Interval sagittal and axial contrast-enhanced T1-weighted magnetic resonance images after visual improvement reveal resolution of the contrast enhancement in the occipital lobes.


Transient cortical blindness following vascular intervention has been described primarily after contrast-enhanced coronary, cerebral, and other arterial perfusion studies.13 Inadvertent arterial entry during venous catheterization has resulted in cortical blindness in 2 prior reports.4,5 In both of those patients, arterial infusion of TPN resulted in transient bilateral visual loss with occipital lobe abnormalities on neuroimaging. In the first report, MRI showed leptomeningeal enhancement around the occipital cortices, similar to that seen in our patient, following TPN infusion into the right vertebral artery. The visual symptoms improved in 2 weeks with a residual right homonymous hemianopia.4 In the second report, a left homonymous hemianopia and visual hallucinations occurred following TPN infusion into the right subclavian artery. This patient experienced sudden bilateral visual loss after the onset of TPN infusion, which improved after several minutes, and flashes of light each time her central line was flushed with normal saline. Ophthalmic examination showed a left homonymous hemianopia that resolved after 3 days. Magnetic resonance imaging showed multifocal infarcts in the occipital and parietal cortices and in the right cerebellum.5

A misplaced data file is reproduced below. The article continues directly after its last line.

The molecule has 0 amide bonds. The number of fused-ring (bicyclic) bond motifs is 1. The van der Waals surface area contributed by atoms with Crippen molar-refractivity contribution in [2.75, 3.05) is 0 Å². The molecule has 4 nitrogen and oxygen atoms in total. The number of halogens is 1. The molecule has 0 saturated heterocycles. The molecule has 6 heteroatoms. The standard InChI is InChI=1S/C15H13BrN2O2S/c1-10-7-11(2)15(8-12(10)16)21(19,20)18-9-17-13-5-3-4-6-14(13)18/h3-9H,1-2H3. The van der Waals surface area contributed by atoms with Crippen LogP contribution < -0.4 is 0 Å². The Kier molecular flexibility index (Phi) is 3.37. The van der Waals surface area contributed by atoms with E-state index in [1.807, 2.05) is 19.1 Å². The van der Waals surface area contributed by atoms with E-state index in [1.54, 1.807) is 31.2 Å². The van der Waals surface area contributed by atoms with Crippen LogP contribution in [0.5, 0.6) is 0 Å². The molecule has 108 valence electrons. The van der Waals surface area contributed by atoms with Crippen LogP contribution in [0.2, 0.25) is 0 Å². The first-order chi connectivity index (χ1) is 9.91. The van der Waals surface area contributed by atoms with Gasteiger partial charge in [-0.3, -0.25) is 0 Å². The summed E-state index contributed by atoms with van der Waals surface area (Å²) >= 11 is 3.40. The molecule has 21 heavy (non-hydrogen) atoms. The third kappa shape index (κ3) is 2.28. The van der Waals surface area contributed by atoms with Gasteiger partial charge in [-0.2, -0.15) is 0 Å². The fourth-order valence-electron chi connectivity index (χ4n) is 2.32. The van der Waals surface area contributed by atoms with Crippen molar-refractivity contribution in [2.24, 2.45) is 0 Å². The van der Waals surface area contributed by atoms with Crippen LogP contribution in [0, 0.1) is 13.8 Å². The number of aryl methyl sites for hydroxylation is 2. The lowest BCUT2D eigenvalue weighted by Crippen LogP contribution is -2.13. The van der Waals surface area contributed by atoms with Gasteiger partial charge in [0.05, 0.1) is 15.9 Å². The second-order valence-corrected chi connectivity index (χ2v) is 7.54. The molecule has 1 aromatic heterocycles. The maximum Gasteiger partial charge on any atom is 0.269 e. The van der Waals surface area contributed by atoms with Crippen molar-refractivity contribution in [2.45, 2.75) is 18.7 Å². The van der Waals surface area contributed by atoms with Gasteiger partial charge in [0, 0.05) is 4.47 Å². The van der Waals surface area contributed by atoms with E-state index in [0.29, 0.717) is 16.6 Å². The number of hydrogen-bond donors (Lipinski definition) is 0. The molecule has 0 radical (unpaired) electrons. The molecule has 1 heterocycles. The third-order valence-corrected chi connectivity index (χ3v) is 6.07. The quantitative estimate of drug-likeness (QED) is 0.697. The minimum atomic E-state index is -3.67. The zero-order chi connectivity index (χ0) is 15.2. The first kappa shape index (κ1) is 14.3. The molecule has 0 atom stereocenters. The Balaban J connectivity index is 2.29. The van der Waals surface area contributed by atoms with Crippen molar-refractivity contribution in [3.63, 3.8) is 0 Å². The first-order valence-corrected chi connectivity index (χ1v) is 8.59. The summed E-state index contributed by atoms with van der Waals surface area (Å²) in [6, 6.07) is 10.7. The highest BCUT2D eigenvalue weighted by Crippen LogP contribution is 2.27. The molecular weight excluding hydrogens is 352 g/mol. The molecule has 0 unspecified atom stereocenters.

The mechanisms causing visual loss following contrast and TPN infusion remain unclear. However, several authors have postulated that the hyperosmolarity of these agents may lead to osmotic disruption of the blood-brain barrier and subsequent cortical blindness through direct neurotoxic effects.6,7 Experimental studies have demonstrated that hyperosmolar agents induce vasodilation, shrinkage of cerebrovascular endothelial cells, and widened endothelial tight junctions.8